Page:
Saturday, April 13, 2024

Indonesia, Singapore sign outline pledge on carbon storage

Deputy Secretary (Industry) of Singapore’s Ministry of Trade and Industry Keith Tan (left) and Indonesia Deputy Coordinating Minister for Maritime Sovereignty and Energy Jodi Mahardi sign a Letter of Intent to collaborate on carbon capture and storage. (Photo: Singapore’s Ministry of Trade and Industry)

JAKARTA: Singapore has become the first country to sign a letter of intent (LOI) with Indonesia on cross-border collaboration on capture and storage of carbon dioxide (CCS) following a new Indonesian law to allow it.

Indonesia, which sees potential to develop its upstream natural gas sector and CCS as part of the global transition to greener fuel, last month issued a presidential regulation allowing CCS operators to allocate 30 per cent of their storage capacity for imported carbon dioxide (CO2).

Singapore, with its goal of net zero emissions by 2050, is looking at exploring low-carbon technological pathways such as hydrogen and CCS as part of a suite of mitigation measures.

Singapore and Indonesia will form a working group to seek a legally binding bilateral agreement on the cross-border transport and storage of CO2 between the neighbouring countries, a joint statement on Thursday.

The outline deal marked “a significant milestone in our efforts towards sustainable development and environmental stewardship,” Jodi Mahardi, Indonesia’s deputy coordinating minister overseeing energy, told Reuters.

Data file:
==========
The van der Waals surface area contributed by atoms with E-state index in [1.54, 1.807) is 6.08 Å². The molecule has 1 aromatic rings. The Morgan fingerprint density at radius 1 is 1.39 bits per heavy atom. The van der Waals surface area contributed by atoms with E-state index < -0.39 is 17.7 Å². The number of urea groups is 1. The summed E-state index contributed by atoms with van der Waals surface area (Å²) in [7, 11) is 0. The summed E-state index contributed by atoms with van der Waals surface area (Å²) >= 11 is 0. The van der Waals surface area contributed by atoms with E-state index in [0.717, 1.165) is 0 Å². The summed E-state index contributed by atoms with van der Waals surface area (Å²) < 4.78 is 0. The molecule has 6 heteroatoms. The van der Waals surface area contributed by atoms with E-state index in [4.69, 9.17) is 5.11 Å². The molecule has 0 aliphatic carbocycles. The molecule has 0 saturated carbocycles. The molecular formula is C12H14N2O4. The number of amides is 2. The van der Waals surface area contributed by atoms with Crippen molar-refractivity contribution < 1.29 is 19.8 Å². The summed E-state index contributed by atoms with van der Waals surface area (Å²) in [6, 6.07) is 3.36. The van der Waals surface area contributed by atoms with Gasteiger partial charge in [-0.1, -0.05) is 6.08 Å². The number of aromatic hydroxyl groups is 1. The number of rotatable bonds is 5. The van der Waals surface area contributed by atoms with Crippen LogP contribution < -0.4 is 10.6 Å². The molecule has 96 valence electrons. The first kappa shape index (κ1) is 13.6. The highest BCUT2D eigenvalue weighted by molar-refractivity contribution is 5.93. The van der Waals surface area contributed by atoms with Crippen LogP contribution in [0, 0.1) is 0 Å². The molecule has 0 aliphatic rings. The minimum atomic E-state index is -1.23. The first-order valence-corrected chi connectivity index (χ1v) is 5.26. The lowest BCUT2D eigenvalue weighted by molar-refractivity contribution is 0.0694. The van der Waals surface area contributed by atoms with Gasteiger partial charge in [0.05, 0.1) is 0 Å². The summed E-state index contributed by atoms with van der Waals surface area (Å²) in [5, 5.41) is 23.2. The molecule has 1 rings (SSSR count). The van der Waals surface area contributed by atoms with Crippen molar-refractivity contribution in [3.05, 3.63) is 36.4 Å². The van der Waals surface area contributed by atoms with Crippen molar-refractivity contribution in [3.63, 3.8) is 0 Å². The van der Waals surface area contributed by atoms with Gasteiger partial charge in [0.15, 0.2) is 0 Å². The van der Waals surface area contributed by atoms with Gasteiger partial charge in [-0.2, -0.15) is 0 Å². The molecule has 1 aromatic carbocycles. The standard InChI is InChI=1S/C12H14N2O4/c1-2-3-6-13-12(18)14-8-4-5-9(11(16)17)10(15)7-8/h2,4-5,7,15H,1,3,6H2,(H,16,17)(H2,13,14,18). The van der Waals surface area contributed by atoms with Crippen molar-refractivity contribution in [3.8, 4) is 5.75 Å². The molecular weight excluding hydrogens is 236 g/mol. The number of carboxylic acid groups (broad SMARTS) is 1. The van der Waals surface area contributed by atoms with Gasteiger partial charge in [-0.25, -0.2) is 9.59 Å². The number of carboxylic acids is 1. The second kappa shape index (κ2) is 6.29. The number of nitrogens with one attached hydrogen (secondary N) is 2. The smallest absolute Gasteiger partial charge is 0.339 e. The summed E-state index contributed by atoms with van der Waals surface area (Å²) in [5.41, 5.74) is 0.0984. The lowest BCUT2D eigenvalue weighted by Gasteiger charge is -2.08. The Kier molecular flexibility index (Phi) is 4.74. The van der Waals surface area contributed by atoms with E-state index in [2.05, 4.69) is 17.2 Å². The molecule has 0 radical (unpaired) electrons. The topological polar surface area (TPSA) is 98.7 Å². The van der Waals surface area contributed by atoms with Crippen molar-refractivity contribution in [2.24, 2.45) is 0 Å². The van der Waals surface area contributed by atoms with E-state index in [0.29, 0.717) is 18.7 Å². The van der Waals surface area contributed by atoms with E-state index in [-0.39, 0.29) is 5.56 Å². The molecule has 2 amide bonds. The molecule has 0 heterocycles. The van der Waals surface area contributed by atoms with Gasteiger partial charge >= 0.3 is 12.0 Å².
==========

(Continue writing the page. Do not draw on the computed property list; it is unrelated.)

“Cross-border carbon capture and storage is an emerging solution in Asia, and supports Singapore’s transition towards a low-carbon future,” said Singapore’s Ministry of Trade and Industry (MTI) deputy secretary Keith Tan in the joint statement.

“With this LOI, Singapore and Indonesia can become the pathfinders to catalyse deployment of cross-border CCS projects in Southeast Asia,” he said.

CCS is the process of capturing, transporting and storing the CO2 that is produced as a byproduct from other activities, such as power generation.

The CO2 that is captured will therefore not be released into the atmosphere, providing a pathway to decarbonise emissions from hard-to-abate sectors such as energy and chemicals, and power.

According to the International Energy Agency, global carbon capture utilisation and storage facilities will have to increase their capacity to around 1 gigatonne per annum (gtpa) by 2030 and 6 gtpa by 2050 in order to achieve net zero emissions by 2050.

An estimated 40 million tonnes of carbon dioxide was captured and stored worldwide in 2022.

Critics say CCS is an expensive and unproven technology, but Indonesia is keen to become a hub for CO2 storage in the region.

Its government says the archipelago has over 400 gigatonnes of storage capacity in the form of depleted oil and gas reservoirs and saline aquifers.

It also says, the country has 15 CCS and carbon capture, storage and utilisation projects in various stages of preparation with a combined investment of nearly US$8 billion.

As part of the its Sustainable Jurong Island plans announced in November 2021, Singapore aims to achieve 2 million tonnes per annum (mtpa) of carbon capture by 2030 and 6 mtpa by 2050.

There are currently no cross-border CCS projects in Asia, though countries such as South Korea and Japan have announced plans to implement cross-border CCS projects.

Source: Reuters/CNA/ec

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